Speaking of redevelopment, the entity that owns the former GM stamping plant site said Thursday that it has issued requests for proposals to 12 developers in hopes of selling the property and getting it redeveloped.
 

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  • Idea(s)
    It would be nice to see 21C take this spot. They are skilled at adaptive reuse, and have needed to be in the Indy market for some time. Proximity to Mass Ave is nice, too.
    • 21c
      I was just about to say a 21c would be PERFECT for this location!
    • repurpuse the building
      21c Museum Hotels or City Museum is in St. Louis and has taken an older building reused object and art. Educational and Cool all at the same time.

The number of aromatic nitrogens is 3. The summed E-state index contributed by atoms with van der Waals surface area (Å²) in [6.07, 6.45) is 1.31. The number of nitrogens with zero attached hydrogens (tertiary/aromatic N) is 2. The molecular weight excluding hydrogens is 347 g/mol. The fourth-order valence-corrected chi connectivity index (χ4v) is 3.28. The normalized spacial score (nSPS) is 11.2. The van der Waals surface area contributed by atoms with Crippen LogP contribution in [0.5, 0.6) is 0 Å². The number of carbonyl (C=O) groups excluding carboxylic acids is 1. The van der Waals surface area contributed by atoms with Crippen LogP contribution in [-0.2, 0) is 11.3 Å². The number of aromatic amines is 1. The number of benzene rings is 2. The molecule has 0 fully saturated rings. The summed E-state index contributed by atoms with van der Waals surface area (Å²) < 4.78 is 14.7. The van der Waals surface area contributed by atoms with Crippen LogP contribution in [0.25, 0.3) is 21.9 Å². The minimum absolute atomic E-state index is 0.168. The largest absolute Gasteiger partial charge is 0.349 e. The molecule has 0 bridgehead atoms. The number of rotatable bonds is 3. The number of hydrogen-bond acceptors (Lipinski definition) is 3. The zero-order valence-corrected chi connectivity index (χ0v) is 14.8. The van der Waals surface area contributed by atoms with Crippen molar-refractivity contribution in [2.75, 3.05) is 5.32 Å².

• Practicality
      Courts and/or government offices, period. How many city and state offices are renting space for whopping annual amounts? Take the state court system, for example. They're in the PNC building AND one on S. Meridian. Can you tell me that those judges and administrators wouldn't KILL to be in a building like that, and that the state can't pony up the cost? Poo. And why don't you random citizens, versus the two shills who've posted so far, walk into the City-County building sometime, check out the gridlock, and also check out the space that the city is renting here and there. How about civil courts in old city hall? How about consolidating office space? Anybody lobbying for condos in that historic building is out to make a buck for themselves or somebody they know, or nuts. Case closed.